[caption id="attachment_526" align="alignleft" width="201"] Brigadier General Steve
Would you bring a sparrow to a dogfight? Brigadier General Steve Ritchie would – so long as it’s a Sparrow missile. It was 1972 in Southeast Asia where the US was deeply embroiled in the brutal and protracted Vietnam War. Flying an F4 Phantom fighter jet, Captain Richard “Steve” Ritchie shot down his first MiG-21 on May 10th and his second soon after on May 31st. These first two kills, scored right at the onset of his second combat tour, set the tone for the remainder of his final tour of duty.
Dogfight in the Southeast Asian Sky
Perhaps Ritchie’s most thrilling dogfight occurred on July 8, 1972, during what started out as a typical combat flight. He had completed flights like this well over 300 times. The sun was just emerging over the Southeast Asian horizon, bathing the countryside in an orange-golden glow. As he jetted across the Vietnamese border and approached Hanoi from the southwest, Ritchie caught sight of a MiG-21 about two miles to the north. He turned to meet the enemy head-on. As he streaked past the MiG-21, he observed a second MiG, which he also passed nose-on before making a hard left to engage.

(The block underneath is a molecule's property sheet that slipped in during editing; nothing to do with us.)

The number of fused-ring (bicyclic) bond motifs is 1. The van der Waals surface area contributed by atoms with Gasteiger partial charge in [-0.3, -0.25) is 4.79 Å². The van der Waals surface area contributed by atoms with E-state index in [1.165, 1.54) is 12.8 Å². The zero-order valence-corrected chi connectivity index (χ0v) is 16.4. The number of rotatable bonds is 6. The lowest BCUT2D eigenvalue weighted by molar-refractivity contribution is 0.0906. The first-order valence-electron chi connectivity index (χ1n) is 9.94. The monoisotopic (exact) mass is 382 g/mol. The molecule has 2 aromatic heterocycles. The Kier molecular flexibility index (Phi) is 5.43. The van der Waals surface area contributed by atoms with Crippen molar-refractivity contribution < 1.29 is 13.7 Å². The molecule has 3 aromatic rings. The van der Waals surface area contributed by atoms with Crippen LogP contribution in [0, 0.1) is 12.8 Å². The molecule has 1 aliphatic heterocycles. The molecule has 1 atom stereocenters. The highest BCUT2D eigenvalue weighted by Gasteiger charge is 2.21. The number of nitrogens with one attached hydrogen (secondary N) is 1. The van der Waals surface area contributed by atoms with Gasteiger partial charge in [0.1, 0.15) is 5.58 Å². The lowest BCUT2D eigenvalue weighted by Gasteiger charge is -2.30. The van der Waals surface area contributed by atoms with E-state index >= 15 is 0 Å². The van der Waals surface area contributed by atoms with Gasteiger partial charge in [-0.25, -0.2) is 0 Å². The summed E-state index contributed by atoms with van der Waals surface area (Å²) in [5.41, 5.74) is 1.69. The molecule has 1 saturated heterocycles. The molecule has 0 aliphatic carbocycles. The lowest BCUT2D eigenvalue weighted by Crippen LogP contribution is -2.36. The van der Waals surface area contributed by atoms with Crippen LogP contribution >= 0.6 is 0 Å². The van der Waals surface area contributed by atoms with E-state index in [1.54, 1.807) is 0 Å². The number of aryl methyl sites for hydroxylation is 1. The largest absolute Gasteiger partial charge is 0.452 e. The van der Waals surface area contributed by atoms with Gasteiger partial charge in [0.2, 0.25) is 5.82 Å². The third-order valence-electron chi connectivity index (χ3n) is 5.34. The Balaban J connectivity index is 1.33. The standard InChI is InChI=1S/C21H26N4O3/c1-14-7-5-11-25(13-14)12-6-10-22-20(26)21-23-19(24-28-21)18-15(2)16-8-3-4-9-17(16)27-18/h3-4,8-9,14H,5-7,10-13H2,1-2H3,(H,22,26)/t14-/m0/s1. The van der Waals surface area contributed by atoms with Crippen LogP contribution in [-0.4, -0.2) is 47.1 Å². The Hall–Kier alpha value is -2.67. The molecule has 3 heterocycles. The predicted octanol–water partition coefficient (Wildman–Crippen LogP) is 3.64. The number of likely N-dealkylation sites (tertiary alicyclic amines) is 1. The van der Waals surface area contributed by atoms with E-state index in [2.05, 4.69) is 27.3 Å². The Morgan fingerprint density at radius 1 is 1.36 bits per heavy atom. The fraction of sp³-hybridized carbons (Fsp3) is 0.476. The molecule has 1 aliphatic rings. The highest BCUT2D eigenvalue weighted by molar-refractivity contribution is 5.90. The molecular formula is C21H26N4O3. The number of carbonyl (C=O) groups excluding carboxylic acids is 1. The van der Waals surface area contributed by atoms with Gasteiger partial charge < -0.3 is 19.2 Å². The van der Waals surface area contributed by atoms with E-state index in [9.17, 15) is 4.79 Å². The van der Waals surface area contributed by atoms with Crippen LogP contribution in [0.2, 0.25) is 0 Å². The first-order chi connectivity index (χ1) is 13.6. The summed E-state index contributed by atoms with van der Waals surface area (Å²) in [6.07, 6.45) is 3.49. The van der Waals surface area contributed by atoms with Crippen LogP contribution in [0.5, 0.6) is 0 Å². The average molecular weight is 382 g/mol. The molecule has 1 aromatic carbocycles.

The second MiG took evasive measures to avoid attack, but Ritchie relentlessly pursued the fleeing enemy jet and fired two AIM-7 Sparrow missiles that performed perfectly to eliminate the target. The first MiG had maneuvered back around to attack the last jet in Ritchie’s formation. After aggressively pursuing an advantageous position on the MiG, he fired a single Sparrow at maximum parameters, fully expecting it to miss. It did not. The second MiG-21 exploded just 42 seconds after Ritchie brought down the first. Ritchie’s overall success with the AIM-7 was a remarkable 55 percent.
August 28, 1972, Ritchie became the only Air Force Pilot Ace in the Vietnam War after scoring his fifth MiG-21 kill on the outskirts of Hanoi as he led his flight back to base in Thailand. While the media fanned the flames of social discord and petty squabbles over the war, he logged over 800 combat hours and completed 339 missions. Ritchie is one of the most highly decorated pilots ever, having received the Air Force Cross, four Silver Stars, 10 Distinguished Flying Crosses, 25 Air Medals, as well as many other honors and awards.
But that’s not the whole story. . . Part 2.
Posted on Tue, January 1, 2013